"With our model, ownership and management are two separate functions. While we encourage management to be owners, we can implement management changes without requiring an ownership change, which is much more difficult than making a management change," Lacey explains.
"In our case, if a dealer isn't performing, we can make the change and it doesn't impact ownership. Not everybody's worked out for us and we've had to make internal changes. We do it without having to turn the world upside down or disrupting the business. I don't know if the manufacturers have figured that out yet, but it really is a key advantage."
Admittedly, any good size private company could do this as well. But when a privately held firm wants to get rid of someone who has some level of ownership, it usually turns into a battle about the value of their shares and hard feelings often result.
"The benefit of a public company is someone is pricing those shares every day, so there's no argument as to what they're worth," says Lacey. "If somebody leaves our organization, they can keep their shares or sell them, and everyone knows their value. This really separates professional management from ownership. This is a benefit you don't get with a private company. There's always some difficulty in transferring ownership in a private company. Being public helps smooth it out without disrupting the business."
Succession Planning=Leadership Development
Both Lacey and Drake emphasize that a vital element in their plan is to be aligned with their supplier's objectives and succession planning gets a lot of attention from John Deere.
"Succession planning is always on the manufacturer's mind," says Drake. "When I worked for Deere, whether a dealer was 50, 60 or 70 years old, I was continually asking, 'what's your succession plan?' At Cervus, we live with that task every day because we look at it as leadership and people development rather than strictly as succession planning. For us, it's a continuum rather than an event. We've had dealer-principals retire and someone is set to move up into that position."
"Going forward, our people will define us..."
- Cal Johnson
vice president of agriculture
This also creates opportunities for talented and motived employees.
"Some of the guys running our stores today never thought they would be in a position to be a John Deere dealer, but they are today. That's a real win for us and for them. They had the skills but not the money required to run a multi-million dollar business. We give them the opportunity to run that business and to support it financially. At the store level, this might be the biggest upside to being a public company. It separates people capital and financial capital, and then merges the two together. Even when we grow the business it's not like they have to come up with more money because the organization funds that," Drake says.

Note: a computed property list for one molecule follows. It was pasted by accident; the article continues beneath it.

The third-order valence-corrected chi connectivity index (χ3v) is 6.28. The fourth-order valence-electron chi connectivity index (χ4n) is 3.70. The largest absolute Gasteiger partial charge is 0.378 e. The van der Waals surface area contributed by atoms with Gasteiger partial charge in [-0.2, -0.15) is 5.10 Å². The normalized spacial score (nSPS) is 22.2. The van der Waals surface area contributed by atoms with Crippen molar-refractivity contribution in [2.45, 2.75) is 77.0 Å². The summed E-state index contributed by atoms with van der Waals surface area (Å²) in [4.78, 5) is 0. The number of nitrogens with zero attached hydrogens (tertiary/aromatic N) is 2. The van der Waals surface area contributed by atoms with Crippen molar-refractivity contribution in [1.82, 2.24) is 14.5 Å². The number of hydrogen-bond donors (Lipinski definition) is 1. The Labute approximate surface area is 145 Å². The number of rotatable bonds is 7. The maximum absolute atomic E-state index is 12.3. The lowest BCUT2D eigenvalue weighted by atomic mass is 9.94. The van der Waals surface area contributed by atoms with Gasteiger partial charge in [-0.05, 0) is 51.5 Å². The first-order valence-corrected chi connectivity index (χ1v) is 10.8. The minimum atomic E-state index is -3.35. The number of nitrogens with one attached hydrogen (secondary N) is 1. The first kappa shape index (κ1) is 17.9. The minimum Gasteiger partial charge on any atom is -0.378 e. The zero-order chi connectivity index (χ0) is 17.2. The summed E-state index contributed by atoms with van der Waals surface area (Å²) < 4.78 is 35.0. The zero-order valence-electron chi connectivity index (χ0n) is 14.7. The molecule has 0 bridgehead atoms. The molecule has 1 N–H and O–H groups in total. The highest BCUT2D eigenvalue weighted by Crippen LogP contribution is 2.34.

Effective succession planning really comes back to leadership development and this, Lacey believes, is where a lot of very good dealers slip up. "One of the challenges for founders is giving up their baby, so they don't look at developing someone to replace them. You end up with guys kicking and screaming when the manufacturer forces the issue. We've got a lot of dealers in their late 60s and love the business and are passionate about it, and there's nothing wrong with that. But they need to align their objectives with that of their OEM, too."
Drake adds the farm equipment business has become decidedly more complex than it was when he operated his own store. "As our businesses grow and change, we must find and develop more talented people. In our view, the best place to look is inside our company to people who know the business. So we're looking from Pete's level to Cal's and right down to our service technicians for how we can help build their careers and become future leaders. Good succession planning is good leadership development."
He says most ambitious young people entering the job market are looking for a career path. Showing them the possibilities is a key to retaining them.
And while smaller privately held dealers may try to differentiate between the needs for succession planning of a bigger dealer group like Cervus Equipment and their own businesses, both Lacey and Drake say there really is no difference when it comes to succession planning or leadership development regardless of dealership size.
"Because we're public, we may be held to a higher standard from an accountability standpoint. And we're probably addressing it more quickly and possibly in a more structured way than smaller businesses, but the need to focus on it is just as important to smaller, privately held firms," says Lacey.
This may be the most important piece to the puzzle in creating a sustainable dealership because when succession planning is combined with leadership development, it helps focus the company in a direction that can help ensure the company continues operating regardless of who's running it.
The thing about succession planning is any dealership can do it, says Drake. The trick is the dealer-principal must allow their key people into the process. They need to know what the plan is. The operating systems must be in place, and more importantly, the company values must remain intact. The goal, he says, is to create a "neutral effect" when a transition takes place.
'Thinking Like an Owner'
While there are many facets to the Cervus Equipment business model, the precept that reinforces its sustainability is the belief that if managers and employees have a stake in the company "they will think and act like owners."
Through a matching component tied to the company's bonus programs, Cervus encourages its employees to buy into the company. Emphasizing it's not an ESOP (Employee Stock Ownership Plan), Lacey explains,